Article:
Maximus, you are right, of course. I am completely guilty of keeping my inner conflict to myself. In fact, usually with these pieces, first I write them, and then I erase every sentence which tells explicitly how I feel. I’m not sure why I do this. Possibly I am afraid of appearing sentimental. Perhaps I am afraid of what will happen if anyone figures out what my inner conflicts really are. Perhaps I enjoy keeping secrets. In any case, the line you cited is straightforward for me to explain.

I wrote: “She indicates the mihrab with one hand. Questions rush through my heart. What exactly is there, in the nook before the imam? ”

I meant: My heart is like a duck in a hailstorm, with questions falling all around. Some of these questions deal with what is hidden (or inaccessible to me) in Islam. Whether because my Arabic is poor, or because I lack cultural expertise, or because I just haven’t reached a particular point in my learning, sometimes I am left wondering what it is that is just out of touch.

The sentences are about brothers, too. The manners I learned for dealing with men (from my midwestern, Catholic family) are very different from the adab I have learned since. I do not always understand at all how to find ease in interacting with brothers. It is disconcerting to straddle two worlds; one in which men whom I barely like at all assume that we will shake hands (at the least) without thought; the other, in which brothers I actually love and I apologize to each other and look away if we so much as brush arms.

In both cases (Islam generally, and brothers in particular) I feel that the proper answers exist, but I don’t know if or when I will uncover them. Just like I don’t know if I’ll ever see what, really, the mihrab contains.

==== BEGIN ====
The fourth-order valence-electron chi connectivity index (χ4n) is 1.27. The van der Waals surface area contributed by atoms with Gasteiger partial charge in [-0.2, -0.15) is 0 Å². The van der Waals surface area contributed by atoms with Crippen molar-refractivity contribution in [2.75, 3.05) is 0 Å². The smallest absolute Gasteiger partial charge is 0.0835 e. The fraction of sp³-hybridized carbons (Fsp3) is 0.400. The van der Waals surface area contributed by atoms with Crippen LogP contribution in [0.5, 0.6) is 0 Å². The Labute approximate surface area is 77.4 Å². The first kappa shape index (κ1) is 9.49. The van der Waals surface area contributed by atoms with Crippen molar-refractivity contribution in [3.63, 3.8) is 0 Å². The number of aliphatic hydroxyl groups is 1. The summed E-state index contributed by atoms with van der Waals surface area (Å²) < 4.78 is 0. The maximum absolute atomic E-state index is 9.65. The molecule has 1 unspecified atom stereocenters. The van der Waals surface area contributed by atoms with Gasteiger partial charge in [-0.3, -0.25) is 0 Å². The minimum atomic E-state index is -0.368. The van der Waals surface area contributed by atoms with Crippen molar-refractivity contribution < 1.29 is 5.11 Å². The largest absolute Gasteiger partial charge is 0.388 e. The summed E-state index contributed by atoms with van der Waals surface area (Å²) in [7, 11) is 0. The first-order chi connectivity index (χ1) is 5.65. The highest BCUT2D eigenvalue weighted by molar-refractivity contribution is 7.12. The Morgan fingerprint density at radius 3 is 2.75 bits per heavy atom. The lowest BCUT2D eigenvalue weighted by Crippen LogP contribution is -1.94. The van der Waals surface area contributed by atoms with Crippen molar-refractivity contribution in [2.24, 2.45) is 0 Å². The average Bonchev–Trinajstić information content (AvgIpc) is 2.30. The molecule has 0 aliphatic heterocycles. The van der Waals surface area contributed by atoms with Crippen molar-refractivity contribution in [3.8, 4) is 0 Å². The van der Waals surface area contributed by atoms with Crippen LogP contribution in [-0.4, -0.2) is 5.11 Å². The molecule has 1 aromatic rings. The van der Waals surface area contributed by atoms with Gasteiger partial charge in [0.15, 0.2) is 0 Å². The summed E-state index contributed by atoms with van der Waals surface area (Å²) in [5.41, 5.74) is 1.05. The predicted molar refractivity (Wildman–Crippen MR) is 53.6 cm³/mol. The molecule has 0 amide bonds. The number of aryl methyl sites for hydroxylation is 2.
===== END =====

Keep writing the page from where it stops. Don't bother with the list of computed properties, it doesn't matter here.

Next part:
5. maximus mercury - 16 May 2008

Dear Anna,

Thank you for such a detailed response to my comment. I am gratified! I see that the Mihrab reference was not just a trigger point of concern in the piece but also a very neat metaphor. Even though the two go hand in hand, I failed to appreciate the literary device of the metaphor when I read yesterday (perhaps because real writing is the exception not the norm in blogs). Nicely done.

What you say about the adaab of interaction with the opposite sex: I do understand what you mean. Even though I do not interact closely with the Muslim community out here, I have felt these things when interacting with cousins on the more orthodox side of my family – and it never fails to leave me disturbed and slightly unhappy. I feel like the people I really have smth to share with in the world are the only ones I perhaps will never share more than cordial distance with because they are the only ones practising the adaab, while we both continue to deal w. the rest of the world as usual, with greater freedom of expression and exchange with strangers. All I have to offer is that one seems to come to one’s own individual conclusions about how rigidly the adaab should be interpreted over a lifetime. The greater puzzle of gender segregation and purdah remains uncracked as far as I know.

As to your writing about conflict: like you said, you have preferences about which side of things you show to the world…but it would be so fascinating to hear both! To have the pieces where you are the calm, thoughtful instructor and then also the pieces where you are voicing the conflicts you have. I say this with the insatiable appetite of a reader, of course, nothing more.

Anyway, good reading/talking!
all the best.

6. ABD - 16 May 2008

mashaAllah, your last two posts have been particularly well written—narrative and content linked intricately together.

to my mind, maximus’ question highlights the importance of dramatic tension in carrying the reader through a piece. i am reminded here of the film before sunset, where ninety minutes of pure dialogue could not have been sustained without the implicit tension between the characters and the irony of their situation.

since you’re explaining lines: the one i didn’t understand was “what of the imam?”

7. ANNA - 17 May 2008

Jazak Allahu khayran always, ABD.